Why Customer Data Platforms Might Be the Next Big Thing in Segmentation for Nonprofits - Heller Consulting

Why Customer Data Platforms Might Be the Next Big Thing in Segmentation for Nonprofits

Most nonprofit organizations understand the value of data. For years, nonprofits have relied on using data for complex segmentation in direct mail and email marketing.

As we at Heller Consulting keep our eye on trends in technology and the nonprofit sector, one thing we see on the horizon is the potential of customer data platforms to help nonprofits use the ever-growing number of systems and data points to apply even more robust segmentation in marketing and fundraising.

Let’s look at some basics about this category of software and why nonprofits should care about it.

What is a customer data platform?

A customer data platform (CDP) is software that aggregates customer (or constituent, donor, etc.) data to create a centralized profile of an individual. Its main function is to maintain unified customer profiles so that you can use this information to market to customers more effectively and efficiently across your entire technology ecosystem.

The idea behind CDPs is that today’s organizations have multiple software systems for various purposes, and constituent data is scattered among those different systems. A CDP:

  • Brings together data related to a constituent’s identity (such as email addresses and phone numbers) from your multiple systems.
  • Reconciles everything your organization knows about the constituent.
  • Makes all of the data about that constituent available to other systems in real time so that you can present constituents with personalized marketing and fundraising experiences.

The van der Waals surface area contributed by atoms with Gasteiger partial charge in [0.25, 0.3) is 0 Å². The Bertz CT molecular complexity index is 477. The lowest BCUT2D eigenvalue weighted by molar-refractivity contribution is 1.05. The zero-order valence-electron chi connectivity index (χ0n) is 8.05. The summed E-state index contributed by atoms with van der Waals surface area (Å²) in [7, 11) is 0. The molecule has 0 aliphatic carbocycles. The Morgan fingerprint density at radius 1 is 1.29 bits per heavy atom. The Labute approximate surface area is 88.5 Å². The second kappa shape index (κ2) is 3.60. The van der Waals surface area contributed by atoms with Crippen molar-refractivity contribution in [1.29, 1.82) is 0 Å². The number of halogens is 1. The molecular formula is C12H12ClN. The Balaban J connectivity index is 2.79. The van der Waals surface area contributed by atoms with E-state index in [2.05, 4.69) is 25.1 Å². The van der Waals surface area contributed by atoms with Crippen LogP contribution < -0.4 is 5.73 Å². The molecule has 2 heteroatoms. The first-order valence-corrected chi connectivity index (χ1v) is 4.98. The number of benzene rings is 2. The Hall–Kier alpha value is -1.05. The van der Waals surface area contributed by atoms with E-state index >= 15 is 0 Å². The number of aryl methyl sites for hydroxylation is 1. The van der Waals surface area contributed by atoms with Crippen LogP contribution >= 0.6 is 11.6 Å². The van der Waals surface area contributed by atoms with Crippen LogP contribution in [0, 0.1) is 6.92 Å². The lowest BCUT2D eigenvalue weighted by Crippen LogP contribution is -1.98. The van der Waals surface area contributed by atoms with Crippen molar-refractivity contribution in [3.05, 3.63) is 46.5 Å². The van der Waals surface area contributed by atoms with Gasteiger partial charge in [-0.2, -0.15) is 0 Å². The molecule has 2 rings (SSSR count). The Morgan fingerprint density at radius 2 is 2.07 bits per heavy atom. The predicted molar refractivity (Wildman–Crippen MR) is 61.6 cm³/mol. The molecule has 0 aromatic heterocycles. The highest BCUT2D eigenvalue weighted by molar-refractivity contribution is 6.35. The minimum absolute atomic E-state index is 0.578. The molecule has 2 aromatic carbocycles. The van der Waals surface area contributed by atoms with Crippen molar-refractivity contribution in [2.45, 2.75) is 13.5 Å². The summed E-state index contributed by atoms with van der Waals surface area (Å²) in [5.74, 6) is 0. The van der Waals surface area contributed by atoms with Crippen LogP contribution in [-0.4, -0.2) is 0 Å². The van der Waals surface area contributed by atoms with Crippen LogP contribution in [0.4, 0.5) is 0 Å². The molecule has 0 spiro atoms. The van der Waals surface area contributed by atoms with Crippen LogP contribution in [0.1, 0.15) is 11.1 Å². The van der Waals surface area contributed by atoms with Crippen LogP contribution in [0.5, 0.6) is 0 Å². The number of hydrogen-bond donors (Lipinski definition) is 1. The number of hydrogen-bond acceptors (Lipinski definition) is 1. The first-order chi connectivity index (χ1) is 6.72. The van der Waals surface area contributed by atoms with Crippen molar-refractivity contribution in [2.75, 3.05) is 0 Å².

To help provide a standard definition for this category of tools, the CDP Institute established criteria for a CDP. According to the organization’s definition, to be a CDP, the software must:

  • Ingest data from other systems
  • Unify a profile of all known data points about a person
  • Make the data available to other systems

What makes CDPs different?

You might be thinking, “CDPs sound a lot like customer relationship management (CRM) systems or data warehouses.” And it’s true that these technologies can all help your organization manage and use your data more strategically. But there are some key differences:

  • CRM systems are focused on managing information about an organization’s relationships and interactions with constituents. And while it’s true that a unified profile was once part of the vision of customer relationship management (CRM) systems, the reality is that CRM systems are now often a core system for many organizations but are one of multiple software systems in the technology mix.

  • Data warehouses are more focused on long-term data storage.

  • CDPs are focused on unifying volumes of information about individuals from an organization’s different systems and making it available real-time for highly personalized marketing.

How can nonprofits use customer data platforms?

While CDPs have been recognized as a technology category for nearly 10 years, they’ve been used mostly in the commercial sector. So, it might be easier to understand CDPs and why you would want to use one by considering a few use cases for nonprofits: